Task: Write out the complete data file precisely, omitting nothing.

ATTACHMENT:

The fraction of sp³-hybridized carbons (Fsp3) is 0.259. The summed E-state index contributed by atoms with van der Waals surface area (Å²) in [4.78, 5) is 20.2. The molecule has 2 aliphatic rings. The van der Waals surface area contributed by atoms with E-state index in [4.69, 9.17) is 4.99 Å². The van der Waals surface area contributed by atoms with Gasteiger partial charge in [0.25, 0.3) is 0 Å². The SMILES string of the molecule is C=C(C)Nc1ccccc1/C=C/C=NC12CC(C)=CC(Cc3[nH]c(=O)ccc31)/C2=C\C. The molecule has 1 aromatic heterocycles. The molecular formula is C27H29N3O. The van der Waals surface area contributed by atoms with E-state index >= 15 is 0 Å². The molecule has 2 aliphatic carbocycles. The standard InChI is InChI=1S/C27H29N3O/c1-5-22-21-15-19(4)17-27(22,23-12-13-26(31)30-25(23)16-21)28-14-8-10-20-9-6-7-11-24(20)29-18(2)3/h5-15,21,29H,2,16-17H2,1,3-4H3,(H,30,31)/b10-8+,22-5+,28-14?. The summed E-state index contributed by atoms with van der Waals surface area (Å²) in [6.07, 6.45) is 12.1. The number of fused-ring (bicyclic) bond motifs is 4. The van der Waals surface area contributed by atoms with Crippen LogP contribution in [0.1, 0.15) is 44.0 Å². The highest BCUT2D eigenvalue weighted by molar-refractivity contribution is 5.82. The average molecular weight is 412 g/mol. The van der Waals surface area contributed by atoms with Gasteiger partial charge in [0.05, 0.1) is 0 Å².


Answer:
The fraction of sp³-hybridized carbons (Fsp3) is 0.259. The summed E-state index contributed by atoms with van der Waals surface area (Å²) in [4.78, 5) is 20.2. The molecule has 2 aliphatic rings. The van der Waals surface area contributed by atoms with E-state index in [4.69, 9.17) is 4.99 Å². The van der Waals surface area contributed by atoms with Gasteiger partial charge in [0.25, 0.3) is 0 Å². The SMILES string of the molecule is C=C(C)Nc1ccccc1/C=C/C=NC12CC(C)=CC(Cc3[nH]c(=O)ccc31)/C2=C\C. The molecule has 1 aromatic heterocycles. The molecular formula is C27H29N3O. The van der Waals surface area contributed by atoms with E-state index >= 15 is 0 Å². The molecule has 2 aliphatic carbocycles. The standard InChI is InChI=1S/C27H29N3O/c1-5-22-21-15-19(4)17-27(22,23-12-13-26(31)30-25(23)16-21)28-14-8-10-20-9-6-7-11-24(20)29-18(2)3/h5-15,21,29H,2,16-17H2,1,3-4H3,(H,30,31)/b10-8+,22-5+,28-14?. The summed E-state index contributed by atoms with van der Waals surface area (Å²) in [6.07, 6.45) is 12.1. The number of fused-ring (bicyclic) bond motifs is 4. The van der Waals surface area contributed by atoms with Crippen LogP contribution in [0.1, 0.15) is 44.0 Å². The highest BCUT2D eigenvalue weighted by molar-refractivity contribution is 5.82. The average molecular weight is 412 g/mol. The van der Waals surface area contributed by atoms with Gasteiger partial charge in [0.05, 0.1) is 0 Å².